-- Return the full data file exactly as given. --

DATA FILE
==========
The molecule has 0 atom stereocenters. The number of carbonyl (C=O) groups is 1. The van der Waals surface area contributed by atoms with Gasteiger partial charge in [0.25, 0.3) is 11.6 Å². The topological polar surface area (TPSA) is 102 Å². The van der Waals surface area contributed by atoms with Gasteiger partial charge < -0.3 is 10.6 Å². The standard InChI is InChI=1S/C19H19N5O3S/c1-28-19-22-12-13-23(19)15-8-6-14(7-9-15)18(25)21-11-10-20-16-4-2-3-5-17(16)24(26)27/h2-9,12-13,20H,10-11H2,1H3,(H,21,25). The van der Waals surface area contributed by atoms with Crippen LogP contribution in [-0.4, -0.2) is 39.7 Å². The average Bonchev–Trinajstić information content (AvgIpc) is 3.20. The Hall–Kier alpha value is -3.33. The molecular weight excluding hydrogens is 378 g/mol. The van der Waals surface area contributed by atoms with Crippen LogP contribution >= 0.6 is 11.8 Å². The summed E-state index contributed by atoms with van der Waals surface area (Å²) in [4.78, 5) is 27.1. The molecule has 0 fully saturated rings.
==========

The molecule has 0 atom stereocenters. The number of carbonyl (C=O) groups is 1. The van der Waals surface area contributed by atoms with Gasteiger partial charge in [0.25, 0.3) is 11.6 Å². The topological polar surface area (TPSA) is 102 Å². The van der Waals surface area contributed by atoms with Gasteiger partial charge < -0.3 is 10.6 Å². The standard InChI is InChI=1S/C19H19N5O3S/c1-28-19-22-12-13-23(19)15-8-6-14(7-9-15)18(25)21-11-10-20-16-4-2-3-5-17(16)24(26)27/h2-9,12-13,20H,10-11H2,1H3,(H,21,25). The van der Waals surface area contributed by atoms with Crippen LogP contribution in [-0.4, -0.2) is 39.7 Å². The average Bonchev–Trinajstić information content (AvgIpc) is 3.20. The Hall–Kier alpha value is -3.33. The molecular weight excluding hydrogens is 378 g/mol. The van der Waals surface area contributed by atoms with Crippen LogP contribution >= 0.6 is 11.8 Å². The summed E-state index contributed by atoms with van der Waals surface area (Å²) in [4.78, 5) is 27.1. The molecule has 0 fully saturated rings.